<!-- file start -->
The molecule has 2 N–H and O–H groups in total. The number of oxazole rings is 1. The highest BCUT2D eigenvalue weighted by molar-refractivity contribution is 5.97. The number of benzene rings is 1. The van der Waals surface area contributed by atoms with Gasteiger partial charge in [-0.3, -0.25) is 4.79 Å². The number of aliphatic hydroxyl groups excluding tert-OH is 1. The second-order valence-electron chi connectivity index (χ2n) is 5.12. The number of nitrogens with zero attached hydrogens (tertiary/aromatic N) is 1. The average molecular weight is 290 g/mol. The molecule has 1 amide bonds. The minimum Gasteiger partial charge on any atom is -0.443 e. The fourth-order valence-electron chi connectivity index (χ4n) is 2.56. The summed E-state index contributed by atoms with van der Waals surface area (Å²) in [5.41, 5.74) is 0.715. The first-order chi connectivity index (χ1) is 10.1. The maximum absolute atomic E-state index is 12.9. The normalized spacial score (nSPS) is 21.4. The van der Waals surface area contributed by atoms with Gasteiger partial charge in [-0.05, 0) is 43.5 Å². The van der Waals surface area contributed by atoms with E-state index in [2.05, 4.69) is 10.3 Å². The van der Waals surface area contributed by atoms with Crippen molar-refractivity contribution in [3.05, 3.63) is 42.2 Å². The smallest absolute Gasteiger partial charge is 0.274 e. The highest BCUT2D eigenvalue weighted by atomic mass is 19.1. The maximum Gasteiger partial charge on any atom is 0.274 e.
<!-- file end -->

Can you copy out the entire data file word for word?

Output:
The molecule has 2 N–H and O–H groups in total. The number of oxazole rings is 1. The highest BCUT2D eigenvalue weighted by molar-refractivity contribution is 5.97. The number of benzene rings is 1. The van der Waals surface area contributed by atoms with Gasteiger partial charge in [-0.3, -0.25) is 4.79 Å². The number of aliphatic hydroxyl groups excluding tert-OH is 1. The second-order valence-electron chi connectivity index (χ2n) is 5.12. The number of nitrogens with zero attached hydrogens (tertiary/aromatic N) is 1. The average molecular weight is 290 g/mol. The molecule has 1 amide bonds. The minimum Gasteiger partial charge on any atom is -0.443 e. The fourth-order valence-electron chi connectivity index (χ4n) is 2.56. The summed E-state index contributed by atoms with van der Waals surface area (Å²) in [5.41, 5.74) is 0.715. The first-order chi connectivity index (χ1) is 10.1. The maximum absolute atomic E-state index is 12.9. The normalized spacial score (nSPS) is 21.4. The van der Waals surface area contributed by atoms with Gasteiger partial charge in [-0.05, 0) is 43.5 Å². The van der Waals surface area contributed by atoms with E-state index in [2.05, 4.69) is 10.3 Å². The van der Waals surface area contributed by atoms with Crippen molar-refractivity contribution in [3.05, 3.63) is 42.2 Å². The smallest absolute Gasteiger partial charge is 0.274 e. The highest BCUT2D eigenvalue weighted by atomic mass is 19.1. The maximum Gasteiger partial charge on any atom is 0.274 e.